NAEYC Member Spotlight: Keya Johnson
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Preschool teacher at the Johns Hopkins Child Care and Early Learning Center in Baltimore, Maryland
he children in Keya Johnson’s preschool classroom love science. “Sticky, slimy—they love making playdough,” Keya says, so she spends a lot of time researching unique playdough recipes. Why does Keya think the children love science so much? “It’s always something different. We’re never doing the same thing,” she says. Keya tries to build on this interest in science by introducing new and interesting activities. For mixing playdough, Keya found a recipe replacing the usual ingredients of flour, oil, and water with hair conditioner and cornstarch, allowing the children to experiment with unfamiliar materials. In an activity during the fall, they used their playdough mixtures to make ornaments for the holidays.
Keya views all of this science engagement not only as current learning, but preparation for future learning as well. “We were talking about force and motion this week, so one of the activities was using our lungs as a force to breathe through a straw to see the objects we could blow.” The children loved this activity, which led to the scientific concepts of force and motion sticking in their minds. “One little boy said to me, ‘I’m using my force to move this chair, Ms. Keya!’”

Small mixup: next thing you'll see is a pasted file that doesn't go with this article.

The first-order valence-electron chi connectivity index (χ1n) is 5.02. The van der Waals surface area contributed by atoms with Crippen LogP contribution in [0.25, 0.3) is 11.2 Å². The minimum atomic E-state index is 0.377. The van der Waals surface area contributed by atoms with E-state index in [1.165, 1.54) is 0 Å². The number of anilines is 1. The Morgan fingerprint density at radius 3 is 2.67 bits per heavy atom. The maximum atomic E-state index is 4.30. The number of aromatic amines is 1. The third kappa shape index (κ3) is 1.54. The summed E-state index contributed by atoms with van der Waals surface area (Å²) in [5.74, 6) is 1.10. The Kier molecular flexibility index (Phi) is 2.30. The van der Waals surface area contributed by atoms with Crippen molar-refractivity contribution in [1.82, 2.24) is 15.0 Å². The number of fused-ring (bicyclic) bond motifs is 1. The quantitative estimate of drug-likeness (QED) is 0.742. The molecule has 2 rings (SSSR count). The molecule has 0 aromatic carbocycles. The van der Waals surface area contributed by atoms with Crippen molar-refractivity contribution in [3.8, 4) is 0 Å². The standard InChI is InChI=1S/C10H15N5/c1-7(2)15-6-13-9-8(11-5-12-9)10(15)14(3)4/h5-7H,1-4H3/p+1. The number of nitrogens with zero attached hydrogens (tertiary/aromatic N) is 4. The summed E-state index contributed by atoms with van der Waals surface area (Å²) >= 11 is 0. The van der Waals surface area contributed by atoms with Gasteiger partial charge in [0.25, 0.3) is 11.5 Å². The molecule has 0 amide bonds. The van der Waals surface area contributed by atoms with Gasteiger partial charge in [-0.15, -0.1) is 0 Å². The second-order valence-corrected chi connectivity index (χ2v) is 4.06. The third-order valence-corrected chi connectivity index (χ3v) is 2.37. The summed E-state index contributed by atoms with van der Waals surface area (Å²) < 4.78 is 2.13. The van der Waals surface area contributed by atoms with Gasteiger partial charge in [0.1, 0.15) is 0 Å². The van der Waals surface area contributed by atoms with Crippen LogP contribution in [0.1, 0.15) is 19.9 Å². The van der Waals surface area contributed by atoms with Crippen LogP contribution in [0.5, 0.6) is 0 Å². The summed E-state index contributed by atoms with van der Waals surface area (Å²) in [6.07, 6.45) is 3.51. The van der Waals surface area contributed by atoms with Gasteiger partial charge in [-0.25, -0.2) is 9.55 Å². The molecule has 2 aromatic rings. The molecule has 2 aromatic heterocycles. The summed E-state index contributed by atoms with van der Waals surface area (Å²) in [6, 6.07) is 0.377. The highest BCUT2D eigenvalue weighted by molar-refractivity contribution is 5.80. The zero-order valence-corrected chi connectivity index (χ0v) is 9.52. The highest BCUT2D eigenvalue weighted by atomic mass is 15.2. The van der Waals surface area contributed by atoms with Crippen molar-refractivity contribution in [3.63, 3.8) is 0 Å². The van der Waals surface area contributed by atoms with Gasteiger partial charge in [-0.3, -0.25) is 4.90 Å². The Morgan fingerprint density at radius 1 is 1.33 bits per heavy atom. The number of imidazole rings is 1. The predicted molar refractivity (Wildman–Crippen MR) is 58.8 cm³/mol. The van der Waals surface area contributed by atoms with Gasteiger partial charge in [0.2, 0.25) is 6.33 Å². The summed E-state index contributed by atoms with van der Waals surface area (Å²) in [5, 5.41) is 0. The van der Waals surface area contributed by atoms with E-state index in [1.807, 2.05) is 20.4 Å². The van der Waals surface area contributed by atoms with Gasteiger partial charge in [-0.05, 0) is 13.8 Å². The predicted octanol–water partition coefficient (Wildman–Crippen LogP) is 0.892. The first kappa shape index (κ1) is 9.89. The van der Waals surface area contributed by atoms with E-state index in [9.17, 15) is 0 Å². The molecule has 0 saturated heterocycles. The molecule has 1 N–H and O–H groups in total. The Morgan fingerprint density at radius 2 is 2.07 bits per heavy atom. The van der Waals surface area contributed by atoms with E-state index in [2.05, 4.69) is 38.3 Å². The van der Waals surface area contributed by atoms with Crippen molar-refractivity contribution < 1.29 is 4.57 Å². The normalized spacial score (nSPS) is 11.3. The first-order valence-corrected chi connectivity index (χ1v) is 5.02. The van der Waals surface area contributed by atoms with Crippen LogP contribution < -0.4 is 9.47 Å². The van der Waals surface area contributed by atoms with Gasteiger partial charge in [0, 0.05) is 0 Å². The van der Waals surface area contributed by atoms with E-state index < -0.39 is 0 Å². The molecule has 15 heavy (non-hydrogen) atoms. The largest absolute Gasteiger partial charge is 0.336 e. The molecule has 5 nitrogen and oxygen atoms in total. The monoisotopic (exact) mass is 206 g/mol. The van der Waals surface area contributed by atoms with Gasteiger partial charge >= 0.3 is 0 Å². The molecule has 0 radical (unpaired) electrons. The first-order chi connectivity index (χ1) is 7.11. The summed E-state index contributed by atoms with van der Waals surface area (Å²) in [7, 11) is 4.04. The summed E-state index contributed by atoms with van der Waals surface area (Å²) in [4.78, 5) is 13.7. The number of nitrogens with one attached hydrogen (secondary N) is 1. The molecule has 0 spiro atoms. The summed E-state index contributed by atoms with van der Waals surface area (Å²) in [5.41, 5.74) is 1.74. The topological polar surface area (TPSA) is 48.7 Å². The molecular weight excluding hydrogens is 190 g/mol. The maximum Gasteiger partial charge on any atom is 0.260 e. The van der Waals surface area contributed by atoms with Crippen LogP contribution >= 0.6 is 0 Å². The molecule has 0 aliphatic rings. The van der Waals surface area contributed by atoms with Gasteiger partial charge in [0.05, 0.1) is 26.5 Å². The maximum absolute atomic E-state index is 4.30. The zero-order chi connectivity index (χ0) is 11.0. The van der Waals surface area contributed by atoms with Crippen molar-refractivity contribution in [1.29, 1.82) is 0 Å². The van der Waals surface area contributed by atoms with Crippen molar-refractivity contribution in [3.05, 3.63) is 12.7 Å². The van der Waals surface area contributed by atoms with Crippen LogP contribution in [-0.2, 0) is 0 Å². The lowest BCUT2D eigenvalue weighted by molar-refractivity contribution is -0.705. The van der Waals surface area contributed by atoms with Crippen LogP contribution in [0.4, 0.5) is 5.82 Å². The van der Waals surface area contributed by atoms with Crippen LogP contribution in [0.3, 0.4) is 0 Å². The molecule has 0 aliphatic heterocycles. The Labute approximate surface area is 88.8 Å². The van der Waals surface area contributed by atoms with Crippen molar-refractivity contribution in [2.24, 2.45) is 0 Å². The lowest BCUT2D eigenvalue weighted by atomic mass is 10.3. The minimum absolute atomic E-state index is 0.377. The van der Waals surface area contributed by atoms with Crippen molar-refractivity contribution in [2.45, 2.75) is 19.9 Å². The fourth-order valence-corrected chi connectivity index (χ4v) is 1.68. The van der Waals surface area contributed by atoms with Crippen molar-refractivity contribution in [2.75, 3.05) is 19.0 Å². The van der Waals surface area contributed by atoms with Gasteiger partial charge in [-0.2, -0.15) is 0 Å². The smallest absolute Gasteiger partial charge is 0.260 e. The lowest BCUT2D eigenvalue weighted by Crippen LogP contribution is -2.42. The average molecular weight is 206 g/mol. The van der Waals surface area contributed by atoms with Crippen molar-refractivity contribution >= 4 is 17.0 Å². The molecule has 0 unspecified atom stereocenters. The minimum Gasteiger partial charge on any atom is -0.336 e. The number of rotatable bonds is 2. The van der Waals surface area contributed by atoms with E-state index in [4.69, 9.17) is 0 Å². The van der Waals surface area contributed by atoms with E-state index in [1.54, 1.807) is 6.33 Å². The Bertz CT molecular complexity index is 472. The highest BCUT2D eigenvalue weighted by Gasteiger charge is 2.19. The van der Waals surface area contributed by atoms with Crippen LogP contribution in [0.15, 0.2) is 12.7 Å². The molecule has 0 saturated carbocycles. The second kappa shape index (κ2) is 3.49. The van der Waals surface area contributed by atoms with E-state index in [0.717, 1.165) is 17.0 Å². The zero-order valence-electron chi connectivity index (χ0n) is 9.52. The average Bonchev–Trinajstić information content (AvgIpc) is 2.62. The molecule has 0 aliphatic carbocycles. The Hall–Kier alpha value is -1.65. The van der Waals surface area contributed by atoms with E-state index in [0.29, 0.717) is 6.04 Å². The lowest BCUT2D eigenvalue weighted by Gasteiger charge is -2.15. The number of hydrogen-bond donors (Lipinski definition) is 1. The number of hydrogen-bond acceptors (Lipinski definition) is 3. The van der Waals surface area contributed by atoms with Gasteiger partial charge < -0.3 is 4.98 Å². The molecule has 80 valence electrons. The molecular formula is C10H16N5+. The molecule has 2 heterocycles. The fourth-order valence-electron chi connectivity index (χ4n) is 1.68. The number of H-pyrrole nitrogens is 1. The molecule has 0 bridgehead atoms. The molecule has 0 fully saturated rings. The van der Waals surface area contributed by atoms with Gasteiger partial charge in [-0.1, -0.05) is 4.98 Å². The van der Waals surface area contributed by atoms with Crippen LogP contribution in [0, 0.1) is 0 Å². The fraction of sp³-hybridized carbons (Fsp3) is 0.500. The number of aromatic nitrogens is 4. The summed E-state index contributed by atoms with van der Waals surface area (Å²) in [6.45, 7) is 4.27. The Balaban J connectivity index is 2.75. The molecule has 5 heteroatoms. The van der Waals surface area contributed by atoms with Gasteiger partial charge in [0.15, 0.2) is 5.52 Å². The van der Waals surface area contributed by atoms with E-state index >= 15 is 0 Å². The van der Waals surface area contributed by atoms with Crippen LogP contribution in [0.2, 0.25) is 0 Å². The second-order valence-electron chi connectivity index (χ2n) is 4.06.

Engagement is a word that speaks to much of Keya’s teaching philosophy. “Every day is different, even though we do the same routines,” she says. Over her 14 years as a teacher, Keya’s own engagement in reading has led her to share her love of books and stories with the children in her class. She holds story time twice a day, and she goes to the library frequently so she always has fresh books to read to the children. “They’re always asking, ‘Ms. Keya, when are you going back to the library?’” Some favorite books include the No, David! series by David Shannon, Chicka Chicka Boom Boom by Bill Martin Jr., and John Archambault, and anything by Eric Carle.
When asked her favorite part of being a teacher, Keya struggles to select just one thing. She loves working with the children and their parents, sending home a daily newsletter called What in the World Happened Today? that gives parents insights into the ideas their children are learning about. Pictures and captions show different centers and activities, allowing for the events of the school day to become a back-and-forth conversation between parent and child. “Everything should be balanced,” Keya says. “The children have their home environment, they have their school environment, and everything should connect.” She has been using this newsletter for two years with great success.
“The children have their home environment, they have their school environment, and everything should connect.”
“To put in words . . . I don’t know,” Keya says, wrapping up the conversation about her favorite part of being a teacher. She just likes all of it? “Yeah, I really do,” she says, laughing.
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